How do you find the domain and range of #y = (x + 7)^2 - 5#?

1 Answer
Mar 24, 2018

Answer:

#D: (-oo, oo)#
#R: [-5, oo)#

Explanation:

Quadratics come in two forms:

#f(x)=ax^2+bx+c# #color(blue)(" Standard Form")#
#f(x)=a(x-h)^2+k# #color(blue)(" Vertex Form")#

Obviously we'll ignore the #"standard form"# for this problem, but it's important to know both.

Since our equation is in #"vertex"# form, we're given the #"vertex"# without having to solve for it:

#"Vertex: " (-h, k)#

Don't forget that the default vertex is #-h#, don't forget the negative! Let's look back at our original equation:

#f(x)=(xcolor(red)(+7))^2color(red)(""-5)#

Let's plug in our #h# and #k# values into the #"vertex point:"#

#(-h, k)#
#((-)+7, -5)#
#color(red)((-7, -5)#

Notice that a negative and a positive make a negative, hence the #-7# even though it's #+7# in the original equation.

Now that we know our #"vertex"#, solving for domain and range is very easy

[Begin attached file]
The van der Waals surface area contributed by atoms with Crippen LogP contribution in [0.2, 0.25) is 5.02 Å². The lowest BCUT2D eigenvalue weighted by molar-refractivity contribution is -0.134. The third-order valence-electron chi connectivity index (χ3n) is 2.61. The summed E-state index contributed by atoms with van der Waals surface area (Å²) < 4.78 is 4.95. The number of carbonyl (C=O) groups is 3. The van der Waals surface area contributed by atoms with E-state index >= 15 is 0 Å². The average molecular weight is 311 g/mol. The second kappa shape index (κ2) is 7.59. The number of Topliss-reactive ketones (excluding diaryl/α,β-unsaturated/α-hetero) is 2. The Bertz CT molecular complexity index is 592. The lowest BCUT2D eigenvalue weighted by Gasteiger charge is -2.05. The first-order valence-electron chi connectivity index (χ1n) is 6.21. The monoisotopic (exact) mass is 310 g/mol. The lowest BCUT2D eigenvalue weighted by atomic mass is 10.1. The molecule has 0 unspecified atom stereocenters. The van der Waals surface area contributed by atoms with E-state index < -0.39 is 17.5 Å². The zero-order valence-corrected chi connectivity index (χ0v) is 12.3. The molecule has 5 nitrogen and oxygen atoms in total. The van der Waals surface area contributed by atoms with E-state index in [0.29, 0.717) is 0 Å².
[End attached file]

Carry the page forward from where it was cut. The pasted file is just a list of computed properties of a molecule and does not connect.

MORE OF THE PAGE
#"Domain: All x-values"#

The good thing with this problem is that all quadratics will always have an infinite domain of #" all real numbers "# since the graph goes on infinite horizontally and vertically (upward). So:

#color(red)(D: (-oo, oo))#

#"Range: All y-values"#

With both #"Domain"# and #"Range"# we measure from lowest to highest, and the lowest point on this quadratic is the #y"-coordinate"# of the vertex since the graph opens upward infinitely. So:

#color(red)(R: [-5, oo))#

It's important to remember that when a value is included or "touched" on the graph for domain and/or range, it must have a bracket. If it has a parentheses, it means that it goes up to that value, but does not touch it, like an asymptote. Obviously, we can't touch infinity, so we leave those as parentheses, but the graph does touch -5, so we use brackets on that part, but not the infinity.
To better understand what these answers mean, it's better to read them in a sentence:

The #"Domain"# reads as #"the graph includes all x-values,"# since the quadratic does not end horizontally.

The #"Range"# reads as #"The graph starts at "-5" and extends upward infinitely."#

If you still are confused you can always visualize it:

graph{(x+7)^2-5 [-10, 10, -5, 5]}